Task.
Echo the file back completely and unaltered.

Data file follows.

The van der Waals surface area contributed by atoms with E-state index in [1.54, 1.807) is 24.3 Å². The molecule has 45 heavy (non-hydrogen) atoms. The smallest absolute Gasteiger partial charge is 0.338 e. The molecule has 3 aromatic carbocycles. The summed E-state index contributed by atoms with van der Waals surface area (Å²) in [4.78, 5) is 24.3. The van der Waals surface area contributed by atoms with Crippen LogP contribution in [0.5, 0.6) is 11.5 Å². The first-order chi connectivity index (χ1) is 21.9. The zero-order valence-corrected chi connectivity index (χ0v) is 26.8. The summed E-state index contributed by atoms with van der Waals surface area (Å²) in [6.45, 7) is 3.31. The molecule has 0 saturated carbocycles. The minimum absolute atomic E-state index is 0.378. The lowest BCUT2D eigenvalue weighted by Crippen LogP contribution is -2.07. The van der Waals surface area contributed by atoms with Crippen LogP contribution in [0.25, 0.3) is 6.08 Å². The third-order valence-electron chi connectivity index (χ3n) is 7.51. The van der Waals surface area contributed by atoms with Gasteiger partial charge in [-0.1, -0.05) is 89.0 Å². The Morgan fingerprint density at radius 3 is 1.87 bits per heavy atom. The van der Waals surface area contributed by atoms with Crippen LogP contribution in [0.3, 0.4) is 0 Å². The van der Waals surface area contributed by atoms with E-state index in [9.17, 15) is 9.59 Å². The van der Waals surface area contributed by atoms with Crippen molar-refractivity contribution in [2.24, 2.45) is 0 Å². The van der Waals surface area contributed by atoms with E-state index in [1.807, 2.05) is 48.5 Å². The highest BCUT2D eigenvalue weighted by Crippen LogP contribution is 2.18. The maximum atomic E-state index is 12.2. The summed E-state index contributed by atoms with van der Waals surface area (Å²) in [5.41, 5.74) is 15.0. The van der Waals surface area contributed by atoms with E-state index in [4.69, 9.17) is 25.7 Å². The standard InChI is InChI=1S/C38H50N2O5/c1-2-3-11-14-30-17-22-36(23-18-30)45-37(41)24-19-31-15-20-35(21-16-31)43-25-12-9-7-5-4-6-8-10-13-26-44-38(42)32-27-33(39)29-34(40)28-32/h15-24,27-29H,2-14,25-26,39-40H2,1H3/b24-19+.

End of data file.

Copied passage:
The van der Waals surface area contributed by atoms with E-state index in [1.54, 1.807) is 24.3 Å². The molecule has 45 heavy (non-hydrogen) atoms. The smallest absolute Gasteiger partial charge is 0.338 e. The molecule has 3 aromatic carbocycles. The summed E-state index contributed by atoms with van der Waals surface area (Å²) in [4.78, 5) is 24.3. The van der Waals surface area contributed by atoms with Crippen LogP contribution in [0.5, 0.6) is 11.5 Å². The first-order chi connectivity index (χ1) is 21.9. The zero-order valence-corrected chi connectivity index (χ0v) is 26.8. The summed E-state index contributed by atoms with van der Waals surface area (Å²) in [6.45, 7) is 3.31. The molecule has 0 saturated carbocycles. The minimum absolute atomic E-state index is 0.378. The lowest BCUT2D eigenvalue weighted by Crippen LogP contribution is -2.07. The van der Waals surface area contributed by atoms with Crippen LogP contribution in [0.25, 0.3) is 6.08 Å². The third-order valence-electron chi connectivity index (χ3n) is 7.51. The van der Waals surface area contributed by atoms with Gasteiger partial charge in [-0.1, -0.05) is 89.0 Å². The Morgan fingerprint density at radius 3 is 1.87 bits per heavy atom. The van der Waals surface area contributed by atoms with Crippen LogP contribution in [0.3, 0.4) is 0 Å². The van der Waals surface area contributed by atoms with E-state index in [9.17, 15) is 9.59 Å². The van der Waals surface area contributed by atoms with Crippen molar-refractivity contribution in [2.24, 2.45) is 0 Å². The van der Waals surface area contributed by atoms with E-state index in [1.807, 2.05) is 48.5 Å². The highest BCUT2D eigenvalue weighted by Crippen LogP contribution is 2.18. The maximum atomic E-state index is 12.2. The summed E-state index contributed by atoms with van der Waals surface area (Å²) in [5.41, 5.74) is 15.0. The van der Waals surface area contributed by atoms with E-state index in [4.69, 9.17) is 25.7 Å². The standard InChI is InChI=1S/C38H50N2O5/c1-2-3-11-14-30-17-22-36(23-18-30)45-37(41)24-19-31-15-20-35(21-16-31)43-25-12-9-7-5-4-6-8-10-13-26-44-38(42)32-27-33(39)29-34(40)28-32/h15-24,27-29H,2-14,25-26,39-40H2,1H3/b24-19+.